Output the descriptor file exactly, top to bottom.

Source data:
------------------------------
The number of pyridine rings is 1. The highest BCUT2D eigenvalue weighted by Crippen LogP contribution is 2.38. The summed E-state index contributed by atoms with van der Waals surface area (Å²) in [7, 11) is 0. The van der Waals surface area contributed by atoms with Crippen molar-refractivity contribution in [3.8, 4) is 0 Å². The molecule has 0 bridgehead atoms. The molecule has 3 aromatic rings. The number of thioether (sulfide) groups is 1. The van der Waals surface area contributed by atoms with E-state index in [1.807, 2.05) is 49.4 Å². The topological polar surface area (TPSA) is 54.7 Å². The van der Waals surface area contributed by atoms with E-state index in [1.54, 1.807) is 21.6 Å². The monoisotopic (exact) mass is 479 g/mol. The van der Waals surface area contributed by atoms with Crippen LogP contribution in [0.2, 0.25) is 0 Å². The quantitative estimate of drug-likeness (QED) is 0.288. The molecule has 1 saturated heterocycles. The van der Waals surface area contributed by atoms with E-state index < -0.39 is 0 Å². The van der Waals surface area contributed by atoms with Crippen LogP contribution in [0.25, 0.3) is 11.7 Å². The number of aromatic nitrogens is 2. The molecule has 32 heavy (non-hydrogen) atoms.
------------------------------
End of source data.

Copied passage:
The number of pyridine rings is 1. The highest BCUT2D eigenvalue weighted by Crippen LogP contribution is 2.38. The summed E-state index contributed by atoms with van der Waals surface area (Å²) in [7, 11) is 0. The van der Waals surface area contributed by atoms with Crippen molar-refractivity contribution in [3.8, 4) is 0 Å². The molecule has 0 bridgehead atoms. The molecule has 3 aromatic rings. The number of thioether (sulfide) groups is 1. The van der Waals surface area contributed by atoms with E-state index in [1.807, 2.05) is 49.4 Å². The topological polar surface area (TPSA) is 54.7 Å². The van der Waals surface area contributed by atoms with E-state index in [1.54, 1.807) is 21.6 Å². The monoisotopic (exact) mass is 479 g/mol. The van der Waals surface area contributed by atoms with Crippen LogP contribution in [0.2, 0.25) is 0 Å². The quantitative estimate of drug-likeness (QED) is 0.288. The molecule has 1 saturated heterocycles. The van der Waals surface area contributed by atoms with E-state index < -0.39 is 0 Å². The van der Waals surface area contributed by atoms with Crippen LogP contribution in [0.25, 0.3) is 11.7 Å². The number of aromatic nitrogens is 2. The molecule has 32 heavy (non-hydrogen) atoms.